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Living with Young Onset Dementia: An Interview with Peter Berry

Peter Berry lives with early onset dementia, a form that appears before the age of 65. A passionate advocate for living well with dementia, Peter works with YoungDementia UK to raise awareness of the condition. We spoke to him about being diagnosed with early onset dementia, the changes it’s made to his life and how he’s determined to ‘open another door’ for every one the condition closes.

When did you first notice that your cognition had changed?

I developed dementia at the aged of 50. It had occurred to me over the years that I might possibly get it as there was dementia on my father’s side of the family and quite a few of those relatives have it, albeit they are in their 80s and 90s.

At the time I ran a saw-milling business that I took over when my father retired in his 60s. I’ve worked there every since I left school and ran it well. About three years before my diagnosis, the way I ran it changed – which is actually what my wife first noticed.

My judgements went, and running the business became a task. Reading between the lines, I think because my brain was relatively young when I developed dementia the ‘good bits’ took the strain, and I didn’t notice that much for a while.

Eventually though it got to a crucial point and those bits couldn’t cope any more. I used to be able to do measurements and drawings easily, but as time progressed I lost the ability to do maths and writing became really difficult. My son-in-law has taken over the business now and I am now employed 3-4 days a week, which is good because I am still doing what I’ve always done – even with dementia.

How did you feel when you were diagnosed with early onset dementia?

In a funny way I was relieved when I was told I had it. You stick a little label and can deal with it. You know life is going to be a little different.

I think it affected my wife more than me, to be honest. She was the one who pushed for a diagnosis – and it took two and a half years to get it. They flagged up my symptoms as depression, among other things, before they realised.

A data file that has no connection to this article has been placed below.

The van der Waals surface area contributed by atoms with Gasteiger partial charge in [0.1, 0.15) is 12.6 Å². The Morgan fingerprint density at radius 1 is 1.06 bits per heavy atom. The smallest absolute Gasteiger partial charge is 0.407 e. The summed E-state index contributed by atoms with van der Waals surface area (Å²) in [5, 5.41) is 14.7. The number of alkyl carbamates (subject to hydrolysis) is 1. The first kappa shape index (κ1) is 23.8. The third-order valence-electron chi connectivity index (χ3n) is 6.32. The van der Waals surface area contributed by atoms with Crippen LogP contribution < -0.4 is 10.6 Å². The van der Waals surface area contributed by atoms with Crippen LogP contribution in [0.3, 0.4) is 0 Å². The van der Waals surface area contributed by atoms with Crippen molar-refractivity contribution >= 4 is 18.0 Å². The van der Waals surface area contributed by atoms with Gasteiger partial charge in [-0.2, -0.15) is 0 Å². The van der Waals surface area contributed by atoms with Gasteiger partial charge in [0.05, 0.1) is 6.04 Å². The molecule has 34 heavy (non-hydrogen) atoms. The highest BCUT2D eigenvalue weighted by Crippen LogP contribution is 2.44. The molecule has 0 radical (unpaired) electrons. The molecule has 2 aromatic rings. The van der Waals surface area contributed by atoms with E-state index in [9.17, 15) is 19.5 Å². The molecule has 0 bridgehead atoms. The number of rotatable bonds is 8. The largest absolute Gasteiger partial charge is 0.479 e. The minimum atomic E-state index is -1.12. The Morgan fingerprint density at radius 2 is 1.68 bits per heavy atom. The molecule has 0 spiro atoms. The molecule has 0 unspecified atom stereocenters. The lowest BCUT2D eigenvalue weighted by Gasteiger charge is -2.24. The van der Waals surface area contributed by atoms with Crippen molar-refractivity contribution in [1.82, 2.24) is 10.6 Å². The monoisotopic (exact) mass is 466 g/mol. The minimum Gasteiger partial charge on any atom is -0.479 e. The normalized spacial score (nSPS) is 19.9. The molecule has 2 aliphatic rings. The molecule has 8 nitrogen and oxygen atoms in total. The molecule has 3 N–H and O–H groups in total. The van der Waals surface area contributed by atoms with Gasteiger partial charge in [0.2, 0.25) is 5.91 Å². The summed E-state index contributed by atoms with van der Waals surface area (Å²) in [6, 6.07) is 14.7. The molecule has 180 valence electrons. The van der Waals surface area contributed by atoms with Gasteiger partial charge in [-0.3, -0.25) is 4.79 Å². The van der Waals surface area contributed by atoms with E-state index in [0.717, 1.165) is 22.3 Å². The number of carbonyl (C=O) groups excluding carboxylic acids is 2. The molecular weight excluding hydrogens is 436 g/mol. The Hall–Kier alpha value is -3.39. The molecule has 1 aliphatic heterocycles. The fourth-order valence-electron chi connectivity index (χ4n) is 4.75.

In fact, the last meeting we had was at a memory clinic before my diagnosis – and they told me I was fine! My wife wasn’t happy with that. Then we had a call from a doctor – who had compared my brain scans, when nobody else had - and could see how the problem had progressed, or regressed even.

"I think the more positive you are, the longer you can can stave it off. I didn’t get depressed when I got diagnosed. I thought 'let’s just get on with it.'"

How has life changed since diagnosis?

It’s changed a bit. We live quite rurally and I have still got a driving licence, although I don’t drive any more as it’s a bit much now. The nearest town is three miles away so we have to get in the car to go shopping.

There’s a Tesco there that I’ve been in hundreds of times, but to all intents and purposes it feels like it’s the first time I’ve ever been there every time I visit. I have to look at the signs to work out where to find the bread or fruit and veg. We got a new car a year ago and I couldn’t tell you the make, model or colour… but I know it when I see it! It’s the most bizarre thing – even I find it quite weird.

Money, too, is difficult; I know what the coins look like, but not how to put them together. I use a contactless card quite a lot now as a solution. I do get frustrated sometimes – when I think of all the things I was able to do and can’t now.

And with not being able to do some day-to-day things. Sometimes I want to boil an egg… and I can’t think how the devil to do it. I wait, and usually it comes to me though. It takes me longer to do things, there’s no doubt. My mind is working at full pelt to do what everyone else is able to do automatically.

What are the unique challenges of early onset dementia?

Because of our age we are too young to get any dementia care benefits and I still have to pay for my medication because I am under 65, which people are largely unaware of and seems very unfair.

We’ve also still got a mortgage, so I still have to work. Work does keep me active – which is good, but I don’t want to have to work as it is a bit of a strain. My job is quite physical, and I now find it very mentally challenging.